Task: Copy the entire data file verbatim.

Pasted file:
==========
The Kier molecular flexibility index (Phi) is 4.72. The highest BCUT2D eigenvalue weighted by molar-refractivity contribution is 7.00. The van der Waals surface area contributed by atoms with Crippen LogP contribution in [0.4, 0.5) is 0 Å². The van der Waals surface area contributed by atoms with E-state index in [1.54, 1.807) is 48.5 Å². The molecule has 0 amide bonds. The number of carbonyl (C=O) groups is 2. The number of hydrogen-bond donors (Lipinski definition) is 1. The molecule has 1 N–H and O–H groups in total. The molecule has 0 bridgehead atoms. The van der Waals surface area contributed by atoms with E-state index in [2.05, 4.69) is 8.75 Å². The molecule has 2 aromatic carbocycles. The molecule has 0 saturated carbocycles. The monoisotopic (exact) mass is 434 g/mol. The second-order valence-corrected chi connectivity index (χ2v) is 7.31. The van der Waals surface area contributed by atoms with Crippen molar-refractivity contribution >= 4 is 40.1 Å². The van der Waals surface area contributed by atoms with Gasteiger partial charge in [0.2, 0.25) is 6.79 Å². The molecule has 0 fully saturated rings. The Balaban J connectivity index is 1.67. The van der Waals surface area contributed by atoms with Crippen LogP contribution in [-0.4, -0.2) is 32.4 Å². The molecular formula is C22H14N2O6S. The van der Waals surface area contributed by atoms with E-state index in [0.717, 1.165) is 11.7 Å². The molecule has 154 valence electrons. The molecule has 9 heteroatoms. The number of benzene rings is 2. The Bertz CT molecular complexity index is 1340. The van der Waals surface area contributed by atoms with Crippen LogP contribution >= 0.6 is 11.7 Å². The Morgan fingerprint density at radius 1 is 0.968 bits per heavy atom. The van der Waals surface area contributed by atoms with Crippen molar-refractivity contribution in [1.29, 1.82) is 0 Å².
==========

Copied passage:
The Kier molecular flexibility index (Phi) is 4.72. The highest BCUT2D eigenvalue weighted by molar-refractivity contribution is 7.00. The van der Waals surface area contributed by atoms with Crippen LogP contribution in [0.4, 0.5) is 0 Å². The van der Waals surface area contributed by atoms with E-state index in [1.54, 1.807) is 48.5 Å². The molecule has 0 amide bonds. The number of carbonyl (C=O) groups is 2. The number of hydrogen-bond donors (Lipinski definition) is 1. The molecule has 1 N–H and O–H groups in total. The molecule has 0 bridgehead atoms. The van der Waals surface area contributed by atoms with E-state index in [2.05, 4.69) is 8.75 Å². The molecule has 2 aromatic carbocycles. The molecule has 0 saturated carbocycles. The monoisotopic (exact) mass is 434 g/mol. The second-order valence-corrected chi connectivity index (χ2v) is 7.31. The van der Waals surface area contributed by atoms with Crippen molar-refractivity contribution >= 4 is 40.1 Å². The van der Waals surface area contributed by atoms with Gasteiger partial charge in [0.2, 0.25) is 6.79 Å². The molecule has 0 fully saturated rings. The Balaban J connectivity index is 1.67. The van der Waals surface area contributed by atoms with Crippen LogP contribution in [-0.4, -0.2) is 32.4 Å². The molecular formula is C22H14N2O6S. The van der Waals surface area contributed by atoms with E-state index in [0.717, 1.165) is 11.7 Å². The molecule has 154 valence electrons. The molecule has 9 heteroatoms. The number of benzene rings is 2. The Bertz CT molecular complexity index is 1340. The van der Waals surface area contributed by atoms with Crippen LogP contribution >= 0.6 is 11.7 Å². The Morgan fingerprint density at radius 1 is 0.968 bits per heavy atom. The van der Waals surface area contributed by atoms with Crippen molar-refractivity contribution in [1.29, 1.82) is 0 Å².